French Finance Minister Tackles Debt, Austerity, Stimulus -- and 'Libido' in the Finance Industry

Amanpour Interviews Christine Lagarde in a 'This Week' Exclusive

ByABC News
October 10, 2010, 9:29 AM

October 10, 2010— -- French Finance Minister Christine Lagarde said that "libido" marks the difference between how men and women approach business. In an exclusive interview with "This Week" anchor Christiane Amanpour, Lagarde tackled the debate between austerity and stimulus and whether the proper mechanisms are in place to prevent another near-collapse of the worldwide financial system. But she also tackled the age-old question of the difference between men and women.

Lagarde made Forbes' list of the 100 most powerful women this month, and Amanpour asked her about what women bring to an arena dominated by men.

"You were a former CEO. Do you think women have a different way of approaching business or approaching the public sphere?" Amanpour asked.

"Yes," said Lagarde, who is the only female finance minister in the Group of Seven industrialized countries. "I think we inject less libido, less testosterone ..."

"Less libido?" Amanpour asked.

"Yes. And less testosterone into the equation," Lagarde replied. "It helps in the sense that we don't necessarily project our own egos into cutting a deal, making our point across, convincing people, reducing them to, you know, a partner that has lost in the process. And it's probably over generalized what I'm saying. And I'm sure that there are women that operate exactly like men," she said.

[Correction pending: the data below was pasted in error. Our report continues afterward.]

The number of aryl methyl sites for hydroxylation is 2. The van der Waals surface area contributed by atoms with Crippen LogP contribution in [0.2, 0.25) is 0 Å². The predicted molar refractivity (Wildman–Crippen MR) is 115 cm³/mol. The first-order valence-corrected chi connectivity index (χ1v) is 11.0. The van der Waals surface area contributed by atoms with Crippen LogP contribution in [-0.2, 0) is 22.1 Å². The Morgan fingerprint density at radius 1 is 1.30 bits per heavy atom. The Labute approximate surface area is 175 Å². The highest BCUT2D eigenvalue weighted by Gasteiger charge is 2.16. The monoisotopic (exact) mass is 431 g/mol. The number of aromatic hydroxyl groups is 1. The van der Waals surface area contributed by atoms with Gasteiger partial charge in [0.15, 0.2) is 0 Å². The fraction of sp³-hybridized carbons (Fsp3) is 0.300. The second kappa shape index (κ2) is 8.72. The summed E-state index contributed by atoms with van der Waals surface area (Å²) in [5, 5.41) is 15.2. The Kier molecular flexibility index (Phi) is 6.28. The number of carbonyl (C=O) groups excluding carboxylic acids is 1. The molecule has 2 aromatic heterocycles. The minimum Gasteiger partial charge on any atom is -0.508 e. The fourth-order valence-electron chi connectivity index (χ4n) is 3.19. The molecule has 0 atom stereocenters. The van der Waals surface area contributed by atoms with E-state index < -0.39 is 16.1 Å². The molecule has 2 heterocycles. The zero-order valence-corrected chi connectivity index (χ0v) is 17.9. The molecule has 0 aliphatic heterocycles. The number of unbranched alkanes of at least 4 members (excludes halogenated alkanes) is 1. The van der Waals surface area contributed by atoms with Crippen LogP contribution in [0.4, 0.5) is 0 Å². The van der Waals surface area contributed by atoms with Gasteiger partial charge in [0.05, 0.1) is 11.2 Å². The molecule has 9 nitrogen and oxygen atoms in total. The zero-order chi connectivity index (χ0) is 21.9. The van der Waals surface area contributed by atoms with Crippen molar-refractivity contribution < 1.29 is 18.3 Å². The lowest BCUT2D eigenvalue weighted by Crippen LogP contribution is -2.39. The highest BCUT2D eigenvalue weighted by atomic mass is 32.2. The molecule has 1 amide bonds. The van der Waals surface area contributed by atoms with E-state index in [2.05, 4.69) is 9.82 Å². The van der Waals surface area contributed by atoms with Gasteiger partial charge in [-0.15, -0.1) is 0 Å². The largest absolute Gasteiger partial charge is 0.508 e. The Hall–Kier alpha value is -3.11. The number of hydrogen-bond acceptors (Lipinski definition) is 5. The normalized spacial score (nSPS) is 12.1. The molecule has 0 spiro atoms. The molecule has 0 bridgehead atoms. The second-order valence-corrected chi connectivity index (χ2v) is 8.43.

"But, in the main, and having had nearly 30 years of professional life ... and getting closer to 60 than 50, I honestly believe that there is a majority of women in such positions that approach power, decision-making processes and other people in the business relationship in a slightly different manner," she said.

Lagarde spoke with Amanpour after a meeting with her U.S. counterpart, Treasury Secretary Timothy Geithner.

"There seems to be tension between the United States and Europe over what's the most sensible way to deal with the current lack of growth. The U.S. wants Europe to continue pushing money into the system. Europe is talking about a lot of austerity," Amanpour said.